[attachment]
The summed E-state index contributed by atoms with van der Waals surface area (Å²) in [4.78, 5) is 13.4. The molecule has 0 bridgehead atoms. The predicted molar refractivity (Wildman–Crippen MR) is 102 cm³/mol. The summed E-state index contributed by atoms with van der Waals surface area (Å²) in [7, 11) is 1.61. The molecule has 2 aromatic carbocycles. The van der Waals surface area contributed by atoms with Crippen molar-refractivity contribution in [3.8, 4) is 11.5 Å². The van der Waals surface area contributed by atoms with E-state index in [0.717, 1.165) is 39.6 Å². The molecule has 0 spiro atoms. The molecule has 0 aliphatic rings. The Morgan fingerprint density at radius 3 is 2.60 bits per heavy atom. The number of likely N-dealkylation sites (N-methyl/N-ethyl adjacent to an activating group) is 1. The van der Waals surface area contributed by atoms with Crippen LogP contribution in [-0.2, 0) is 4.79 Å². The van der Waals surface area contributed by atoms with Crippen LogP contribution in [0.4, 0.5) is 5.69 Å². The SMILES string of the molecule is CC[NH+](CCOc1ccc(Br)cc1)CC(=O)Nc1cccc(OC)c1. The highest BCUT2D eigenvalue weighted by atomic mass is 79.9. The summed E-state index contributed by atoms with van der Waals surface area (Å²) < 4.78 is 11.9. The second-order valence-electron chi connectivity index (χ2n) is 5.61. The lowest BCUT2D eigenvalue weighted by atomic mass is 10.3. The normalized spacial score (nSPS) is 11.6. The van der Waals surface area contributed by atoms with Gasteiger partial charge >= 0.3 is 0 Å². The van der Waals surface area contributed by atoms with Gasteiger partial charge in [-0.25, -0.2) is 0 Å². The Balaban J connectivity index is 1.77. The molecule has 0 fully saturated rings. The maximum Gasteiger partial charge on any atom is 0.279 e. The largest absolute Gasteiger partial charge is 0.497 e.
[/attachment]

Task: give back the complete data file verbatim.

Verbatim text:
The summed E-state index contributed by atoms with van der Waals surface area (Å²) in [4.78, 5) is 13.4. The molecule has 0 bridgehead atoms. The predicted molar refractivity (Wildman–Crippen MR) is 102 cm³/mol. The summed E-state index contributed by atoms with van der Waals surface area (Å²) in [7, 11) is 1.61. The molecule has 2 aromatic carbocycles. The van der Waals surface area contributed by atoms with Crippen molar-refractivity contribution in [3.8, 4) is 11.5 Å². The van der Waals surface area contributed by atoms with E-state index in [0.717, 1.165) is 39.6 Å². The molecule has 0 spiro atoms. The molecule has 0 aliphatic rings. The Morgan fingerprint density at radius 3 is 2.60 bits per heavy atom. The number of likely N-dealkylation sites (N-methyl/N-ethyl adjacent to an activating group) is 1. The van der Waals surface area contributed by atoms with Crippen LogP contribution in [-0.2, 0) is 4.79 Å². The van der Waals surface area contributed by atoms with Crippen LogP contribution in [0.4, 0.5) is 5.69 Å². The SMILES string of the molecule is CC[NH+](CCOc1ccc(Br)cc1)CC(=O)Nc1cccc(OC)c1. The highest BCUT2D eigenvalue weighted by atomic mass is 79.9. The summed E-state index contributed by atoms with van der Waals surface area (Å²) < 4.78 is 11.9. The second-order valence-electron chi connectivity index (χ2n) is 5.61. The lowest BCUT2D eigenvalue weighted by atomic mass is 10.3. The normalized spacial score (nSPS) is 11.6. The van der Waals surface area contributed by atoms with Gasteiger partial charge >= 0.3 is 0 Å². The van der Waals surface area contributed by atoms with Gasteiger partial charge in [-0.25, -0.2) is 0 Å². The Balaban J connectivity index is 1.77. The molecule has 0 fully saturated rings. The maximum Gasteiger partial charge on any atom is 0.279 e. The largest absolute Gasteiger partial charge is 0.497 e.